New research has found that FMS is a disorder of the central nervous system wherein the pain sensing nerves are extremely sensitive or the brain itself is sensitive to pain. Further, FMS sufferers have poor functioning of pituitary and adrenal glands, and because of that, the body’s response to stress is overexerted. Researchers have not been able to determine how pain sensitivities and abnormal response to stress are related but they do know that people with FMS experience more pain when they are stressed.
I believe that just having FMS is stressful as is with any other chronic pain condition. You are dealing on ongoing pain, fatigue and mental disturbances and you are not able to live your life as you would if you were not sick. This, in itself, is stressful. Moreover, people in you life don’t actually understand how stressful living chronic illness is and how stressful lifestyle changes can be. Therefore, stress reduction has to be an important part of pain and life management.
What I do now is that when I am less stressed, I experience less pain and fatigue from both my conditions. Here are some suggestions that I have come across in my research.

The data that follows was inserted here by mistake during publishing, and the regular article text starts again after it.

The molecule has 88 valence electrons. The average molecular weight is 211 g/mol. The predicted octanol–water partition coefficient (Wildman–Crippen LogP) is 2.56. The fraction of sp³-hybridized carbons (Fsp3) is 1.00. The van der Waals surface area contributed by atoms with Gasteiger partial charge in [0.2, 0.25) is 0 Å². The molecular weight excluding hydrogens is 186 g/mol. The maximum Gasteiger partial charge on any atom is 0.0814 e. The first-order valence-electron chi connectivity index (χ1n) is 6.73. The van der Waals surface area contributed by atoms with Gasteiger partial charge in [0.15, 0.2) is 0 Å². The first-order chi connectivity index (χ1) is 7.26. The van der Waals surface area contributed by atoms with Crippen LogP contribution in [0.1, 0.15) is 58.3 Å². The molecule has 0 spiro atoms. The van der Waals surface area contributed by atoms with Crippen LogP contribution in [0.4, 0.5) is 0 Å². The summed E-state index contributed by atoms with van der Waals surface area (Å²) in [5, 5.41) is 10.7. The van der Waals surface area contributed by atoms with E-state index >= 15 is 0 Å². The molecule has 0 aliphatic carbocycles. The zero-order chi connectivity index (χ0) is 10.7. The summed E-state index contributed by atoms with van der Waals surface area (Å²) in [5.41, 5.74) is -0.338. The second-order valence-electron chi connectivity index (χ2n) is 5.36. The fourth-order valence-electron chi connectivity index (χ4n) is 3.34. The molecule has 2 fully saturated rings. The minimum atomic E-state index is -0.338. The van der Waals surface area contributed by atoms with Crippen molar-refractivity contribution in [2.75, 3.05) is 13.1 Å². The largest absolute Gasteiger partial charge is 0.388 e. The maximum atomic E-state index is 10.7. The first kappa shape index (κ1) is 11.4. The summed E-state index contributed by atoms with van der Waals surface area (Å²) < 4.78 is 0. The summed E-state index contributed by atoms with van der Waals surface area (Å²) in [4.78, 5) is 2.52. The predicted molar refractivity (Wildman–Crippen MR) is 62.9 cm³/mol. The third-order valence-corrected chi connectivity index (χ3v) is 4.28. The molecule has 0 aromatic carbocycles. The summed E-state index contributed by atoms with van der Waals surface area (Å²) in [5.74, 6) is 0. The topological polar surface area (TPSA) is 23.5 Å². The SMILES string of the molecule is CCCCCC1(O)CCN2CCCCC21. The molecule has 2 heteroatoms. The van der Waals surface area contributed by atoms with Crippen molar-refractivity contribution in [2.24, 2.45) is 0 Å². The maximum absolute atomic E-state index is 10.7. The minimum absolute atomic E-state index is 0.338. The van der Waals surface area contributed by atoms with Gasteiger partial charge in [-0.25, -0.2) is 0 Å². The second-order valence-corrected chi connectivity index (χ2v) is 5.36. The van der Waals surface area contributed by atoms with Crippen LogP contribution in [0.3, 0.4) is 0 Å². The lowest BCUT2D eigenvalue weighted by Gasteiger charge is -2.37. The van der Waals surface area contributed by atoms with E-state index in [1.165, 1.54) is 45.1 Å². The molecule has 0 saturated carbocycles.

• Stress management includes self care by eating a nutritious diet and getting the right type and amount of exercise, sleeping well and taking relaxation time.
• You should also be aware of you body and learn to cope with pain, rather than to ignore it. If you learn how your body works, you can be aware of the triggers of your flares and respond appropriately whether through exercise, therapy or relaxation.
• You have to change your perceptions on your illness, your life and response to all these things. This takes time but it is not impossible to learn to not sweat the small stuff.
• You can also keep a stress journal as a tool to help you indentify what triggers your stress and how to avoid these triggers. The journal also gives you an opportunity to reflect on how you can better respond to situations in the future.
• You can also practice some stress management techniques, such as mediation, visualization and deep breathing when you feel stressed because this can decrease the neurochemicals circulating in your body. In turn, stress and pain is reduced.
• Physical therapy is also a great stress reducer because it helps to decrease muscle tension and stress and minimizes pain.
• You can talk to a counselor who specializes in stress and pain management. That person can teach you additional ways to manage stressful events in your life.
Adequate Sleep – One more hour please
My husband loves to sleep and nothing in the world takes him away from his sleep. I tell him that this is the reason he is healthier than I am. I believe that one more hour of sleep would greatly benefit me, but because of the person I am, I am constantly running in multiple directions. My husband says I am going to run into a brick wall if I don’t slow down and he is probably right. I often tease him and tell him if I only could get one hour of the sleep he gets, I am would be less grouchy and easier to put up with.